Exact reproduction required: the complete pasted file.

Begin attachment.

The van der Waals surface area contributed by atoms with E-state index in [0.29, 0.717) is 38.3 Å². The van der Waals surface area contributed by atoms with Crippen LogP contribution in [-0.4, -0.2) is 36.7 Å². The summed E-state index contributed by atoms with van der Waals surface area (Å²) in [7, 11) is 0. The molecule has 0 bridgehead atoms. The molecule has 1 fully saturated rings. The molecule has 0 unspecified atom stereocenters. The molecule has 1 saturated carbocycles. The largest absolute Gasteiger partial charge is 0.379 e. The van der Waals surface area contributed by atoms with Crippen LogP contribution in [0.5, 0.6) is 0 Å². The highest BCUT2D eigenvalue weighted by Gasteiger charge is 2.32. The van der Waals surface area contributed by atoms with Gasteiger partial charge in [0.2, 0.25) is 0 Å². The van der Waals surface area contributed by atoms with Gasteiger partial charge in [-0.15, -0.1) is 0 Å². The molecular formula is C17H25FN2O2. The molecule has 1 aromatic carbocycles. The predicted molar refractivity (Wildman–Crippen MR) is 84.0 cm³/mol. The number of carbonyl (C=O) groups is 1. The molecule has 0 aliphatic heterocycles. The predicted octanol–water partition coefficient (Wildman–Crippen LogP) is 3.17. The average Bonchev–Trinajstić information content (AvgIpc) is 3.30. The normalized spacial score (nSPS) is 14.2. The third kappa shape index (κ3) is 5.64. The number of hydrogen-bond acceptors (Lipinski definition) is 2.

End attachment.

The van der Waals surface area contributed by atoms with E-state index in [0.29, 0.717) is 38.3 Å². The van der Waals surface area contributed by atoms with Crippen LogP contribution in [-0.4, -0.2) is 36.7 Å². The summed E-state index contributed by atoms with van der Waals surface area (Å²) in [7, 11) is 0. The molecule has 0 bridgehead atoms. The molecule has 1 fully saturated rings. The molecule has 0 unspecified atom stereocenters. The molecule has 1 saturated carbocycles. The largest absolute Gasteiger partial charge is 0.379 e. The van der Waals surface area contributed by atoms with Crippen LogP contribution in [0.5, 0.6) is 0 Å². The highest BCUT2D eigenvalue weighted by Gasteiger charge is 2.32. The van der Waals surface area contributed by atoms with Gasteiger partial charge in [0.2, 0.25) is 0 Å². The van der Waals surface area contributed by atoms with Gasteiger partial charge in [-0.15, -0.1) is 0 Å². The molecular formula is C17H25FN2O2. The molecule has 1 aromatic carbocycles. The predicted molar refractivity (Wildman–Crippen MR) is 84.0 cm³/mol. The number of carbonyl (C=O) groups is 1. The molecule has 0 aliphatic heterocycles. The predicted octanol–water partition coefficient (Wildman–Crippen LogP) is 3.17. The average Bonchev–Trinajstić information content (AvgIpc) is 3.30. The normalized spacial score (nSPS) is 14.2. The third kappa shape index (κ3) is 5.64. The number of hydrogen-bond acceptors (Lipinski definition) is 2.